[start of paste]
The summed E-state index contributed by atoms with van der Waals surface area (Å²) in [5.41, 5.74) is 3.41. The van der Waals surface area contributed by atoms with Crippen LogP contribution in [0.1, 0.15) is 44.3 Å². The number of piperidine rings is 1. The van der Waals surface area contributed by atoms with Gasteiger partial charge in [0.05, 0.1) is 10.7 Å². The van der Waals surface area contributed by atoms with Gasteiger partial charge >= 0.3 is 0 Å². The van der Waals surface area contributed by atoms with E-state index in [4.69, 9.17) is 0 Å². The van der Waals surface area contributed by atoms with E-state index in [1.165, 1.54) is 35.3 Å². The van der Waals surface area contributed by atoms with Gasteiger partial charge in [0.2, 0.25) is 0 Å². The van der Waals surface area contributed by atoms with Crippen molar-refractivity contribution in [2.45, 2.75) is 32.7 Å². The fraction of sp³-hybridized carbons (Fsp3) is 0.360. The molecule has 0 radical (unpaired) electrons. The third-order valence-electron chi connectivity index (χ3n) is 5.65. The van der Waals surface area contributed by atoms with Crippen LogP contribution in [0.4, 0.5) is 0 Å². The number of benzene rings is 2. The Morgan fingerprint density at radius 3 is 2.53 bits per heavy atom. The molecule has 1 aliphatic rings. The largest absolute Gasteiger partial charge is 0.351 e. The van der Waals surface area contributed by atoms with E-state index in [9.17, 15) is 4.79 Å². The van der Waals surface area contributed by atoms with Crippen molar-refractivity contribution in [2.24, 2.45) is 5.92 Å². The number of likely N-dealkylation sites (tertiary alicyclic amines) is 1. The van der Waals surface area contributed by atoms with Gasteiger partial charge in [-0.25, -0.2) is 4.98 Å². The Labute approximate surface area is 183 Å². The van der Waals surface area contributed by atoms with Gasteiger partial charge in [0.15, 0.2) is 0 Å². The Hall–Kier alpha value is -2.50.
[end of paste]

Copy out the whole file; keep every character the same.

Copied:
The summed E-state index contributed by atoms with van der Waals surface area (Å²) in [5.41, 5.74) is 3.41. The van der Waals surface area contributed by atoms with Crippen LogP contribution in [0.1, 0.15) is 44.3 Å². The number of piperidine rings is 1. The van der Waals surface area contributed by atoms with Gasteiger partial charge in [0.05, 0.1) is 10.7 Å². The van der Waals surface area contributed by atoms with Gasteiger partial charge >= 0.3 is 0 Å². The van der Waals surface area contributed by atoms with E-state index in [4.69, 9.17) is 0 Å². The van der Waals surface area contributed by atoms with E-state index in [1.165, 1.54) is 35.3 Å². The van der Waals surface area contributed by atoms with Gasteiger partial charge in [0.2, 0.25) is 0 Å². The van der Waals surface area contributed by atoms with Crippen molar-refractivity contribution in [2.45, 2.75) is 32.7 Å². The fraction of sp³-hybridized carbons (Fsp3) is 0.360. The molecule has 0 radical (unpaired) electrons. The third-order valence-electron chi connectivity index (χ3n) is 5.65. The van der Waals surface area contributed by atoms with Crippen LogP contribution in [0.4, 0.5) is 0 Å². The number of benzene rings is 2. The Morgan fingerprint density at radius 3 is 2.53 bits per heavy atom. The molecule has 1 aliphatic rings. The largest absolute Gasteiger partial charge is 0.351 e. The van der Waals surface area contributed by atoms with E-state index in [9.17, 15) is 4.79 Å². The van der Waals surface area contributed by atoms with Crippen molar-refractivity contribution in [2.24, 2.45) is 5.92 Å². The number of likely N-dealkylation sites (tertiary alicyclic amines) is 1. The van der Waals surface area contributed by atoms with Gasteiger partial charge in [-0.25, -0.2) is 4.98 Å². The Labute approximate surface area is 183 Å². The van der Waals surface area contributed by atoms with Gasteiger partial charge in [0.15, 0.2) is 0 Å². The Hall–Kier alpha value is -2.50.